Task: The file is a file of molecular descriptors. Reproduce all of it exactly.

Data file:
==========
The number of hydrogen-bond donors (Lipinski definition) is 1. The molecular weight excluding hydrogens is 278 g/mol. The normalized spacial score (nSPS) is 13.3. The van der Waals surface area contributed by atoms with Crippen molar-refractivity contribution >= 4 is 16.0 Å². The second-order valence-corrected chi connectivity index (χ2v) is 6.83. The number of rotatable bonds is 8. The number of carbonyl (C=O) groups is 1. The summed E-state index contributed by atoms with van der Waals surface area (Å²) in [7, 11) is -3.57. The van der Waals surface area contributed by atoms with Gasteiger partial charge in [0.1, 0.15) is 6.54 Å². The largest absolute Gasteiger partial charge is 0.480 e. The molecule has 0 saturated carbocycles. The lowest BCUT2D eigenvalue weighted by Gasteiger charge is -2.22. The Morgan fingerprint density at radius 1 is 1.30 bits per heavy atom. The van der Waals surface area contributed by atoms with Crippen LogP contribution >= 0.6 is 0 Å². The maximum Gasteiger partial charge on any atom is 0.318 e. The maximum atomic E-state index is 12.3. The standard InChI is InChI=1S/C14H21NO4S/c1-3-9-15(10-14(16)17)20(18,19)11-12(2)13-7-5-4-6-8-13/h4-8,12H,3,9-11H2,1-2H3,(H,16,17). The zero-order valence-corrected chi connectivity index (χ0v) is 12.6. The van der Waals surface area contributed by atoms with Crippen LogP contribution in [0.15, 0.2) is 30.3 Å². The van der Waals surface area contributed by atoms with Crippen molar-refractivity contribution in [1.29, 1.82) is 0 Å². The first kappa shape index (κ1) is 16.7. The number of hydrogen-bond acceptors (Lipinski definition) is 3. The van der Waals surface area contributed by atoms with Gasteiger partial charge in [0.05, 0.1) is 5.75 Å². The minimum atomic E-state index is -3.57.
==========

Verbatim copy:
The number of hydrogen-bond donors (Lipinski definition) is 1. The molecular weight excluding hydrogens is 278 g/mol. The normalized spacial score (nSPS) is 13.3. The van der Waals surface area contributed by atoms with Crippen molar-refractivity contribution >= 4 is 16.0 Å². The second-order valence-corrected chi connectivity index (χ2v) is 6.83. The number of rotatable bonds is 8. The number of carbonyl (C=O) groups is 1. The summed E-state index contributed by atoms with van der Waals surface area (Å²) in [7, 11) is -3.57. The van der Waals surface area contributed by atoms with Gasteiger partial charge in [0.1, 0.15) is 6.54 Å². The largest absolute Gasteiger partial charge is 0.480 e. The molecule has 0 saturated carbocycles. The lowest BCUT2D eigenvalue weighted by Gasteiger charge is -2.22. The Morgan fingerprint density at radius 1 is 1.30 bits per heavy atom. The van der Waals surface area contributed by atoms with Crippen LogP contribution >= 0.6 is 0 Å². The maximum Gasteiger partial charge on any atom is 0.318 e. The maximum atomic E-state index is 12.3. The standard InChI is InChI=1S/C14H21NO4S/c1-3-9-15(10-14(16)17)20(18,19)11-12(2)13-7-5-4-6-8-13/h4-8,12H,3,9-11H2,1-2H3,(H,16,17). The zero-order valence-corrected chi connectivity index (χ0v) is 12.6. The van der Waals surface area contributed by atoms with Crippen LogP contribution in [0.15, 0.2) is 30.3 Å². The van der Waals surface area contributed by atoms with Crippen molar-refractivity contribution in [1.29, 1.82) is 0 Å². The first kappa shape index (κ1) is 16.7. The number of hydrogen-bond acceptors (Lipinski definition) is 3. The van der Waals surface area contributed by atoms with Gasteiger partial charge in [0.05, 0.1) is 5.75 Å². The minimum atomic E-state index is -3.57.